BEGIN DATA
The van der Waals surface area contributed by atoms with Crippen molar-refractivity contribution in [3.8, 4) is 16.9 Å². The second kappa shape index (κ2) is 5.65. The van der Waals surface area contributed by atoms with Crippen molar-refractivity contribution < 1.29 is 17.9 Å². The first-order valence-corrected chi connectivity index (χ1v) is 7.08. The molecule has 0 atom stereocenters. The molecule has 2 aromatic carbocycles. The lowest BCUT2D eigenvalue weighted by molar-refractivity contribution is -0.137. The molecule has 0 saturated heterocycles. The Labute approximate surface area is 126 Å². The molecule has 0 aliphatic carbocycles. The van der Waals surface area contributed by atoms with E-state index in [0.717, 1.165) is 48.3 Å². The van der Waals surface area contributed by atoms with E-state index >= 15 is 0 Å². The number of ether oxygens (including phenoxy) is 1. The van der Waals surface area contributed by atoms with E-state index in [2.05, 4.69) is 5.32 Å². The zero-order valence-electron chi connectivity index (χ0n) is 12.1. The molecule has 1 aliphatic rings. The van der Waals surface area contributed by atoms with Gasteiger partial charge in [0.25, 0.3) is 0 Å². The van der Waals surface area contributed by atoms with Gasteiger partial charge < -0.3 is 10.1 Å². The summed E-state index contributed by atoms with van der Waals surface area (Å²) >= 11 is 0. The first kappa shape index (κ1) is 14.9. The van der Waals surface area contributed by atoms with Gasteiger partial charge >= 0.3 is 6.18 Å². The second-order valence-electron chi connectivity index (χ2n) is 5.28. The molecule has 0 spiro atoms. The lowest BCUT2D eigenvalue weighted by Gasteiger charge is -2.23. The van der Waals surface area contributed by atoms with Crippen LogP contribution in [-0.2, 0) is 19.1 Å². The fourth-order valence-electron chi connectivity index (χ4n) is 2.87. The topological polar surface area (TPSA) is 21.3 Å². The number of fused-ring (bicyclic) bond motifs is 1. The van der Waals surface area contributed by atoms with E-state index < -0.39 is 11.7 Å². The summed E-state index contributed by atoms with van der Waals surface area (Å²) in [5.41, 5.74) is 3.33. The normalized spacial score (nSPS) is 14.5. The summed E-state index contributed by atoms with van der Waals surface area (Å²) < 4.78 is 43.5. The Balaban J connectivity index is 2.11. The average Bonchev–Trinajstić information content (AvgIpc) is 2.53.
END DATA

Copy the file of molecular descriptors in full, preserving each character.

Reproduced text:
The van der Waals surface area contributed by atoms with Crippen molar-refractivity contribution in [3.8, 4) is 16.9 Å². The second kappa shape index (κ2) is 5.65. The van der Waals surface area contributed by atoms with Crippen molar-refractivity contribution < 1.29 is 17.9 Å². The first-order valence-corrected chi connectivity index (χ1v) is 7.08. The molecule has 0 atom stereocenters. The molecule has 2 aromatic carbocycles. The lowest BCUT2D eigenvalue weighted by molar-refractivity contribution is -0.137. The molecule has 0 saturated heterocycles. The Labute approximate surface area is 126 Å². The molecule has 0 aliphatic carbocycles. The van der Waals surface area contributed by atoms with E-state index in [0.717, 1.165) is 48.3 Å². The van der Waals surface area contributed by atoms with E-state index >= 15 is 0 Å². The number of ether oxygens (including phenoxy) is 1. The van der Waals surface area contributed by atoms with E-state index in [2.05, 4.69) is 5.32 Å². The zero-order valence-electron chi connectivity index (χ0n) is 12.1. The molecule has 1 aliphatic rings. The van der Waals surface area contributed by atoms with Gasteiger partial charge in [0.25, 0.3) is 0 Å². The van der Waals surface area contributed by atoms with Gasteiger partial charge < -0.3 is 10.1 Å². The summed E-state index contributed by atoms with van der Waals surface area (Å²) >= 11 is 0. The first kappa shape index (κ1) is 14.9. The van der Waals surface area contributed by atoms with Gasteiger partial charge >= 0.3 is 6.18 Å². The second-order valence-electron chi connectivity index (χ2n) is 5.28. The molecule has 0 spiro atoms. The lowest BCUT2D eigenvalue weighted by Gasteiger charge is -2.23. The van der Waals surface area contributed by atoms with Crippen LogP contribution in [-0.2, 0) is 19.1 Å². The fourth-order valence-electron chi connectivity index (χ4n) is 2.87. The topological polar surface area (TPSA) is 21.3 Å². The number of fused-ring (bicyclic) bond motifs is 1. The van der Waals surface area contributed by atoms with E-state index < -0.39 is 11.7 Å². The summed E-state index contributed by atoms with van der Waals surface area (Å²) in [5.41, 5.74) is 3.33. The normalized spacial score (nSPS) is 14.5. The summed E-state index contributed by atoms with van der Waals surface area (Å²) < 4.78 is 43.5. The Balaban J connectivity index is 2.11. The average Bonchev–Trinajstić information content (AvgIpc) is 2.53.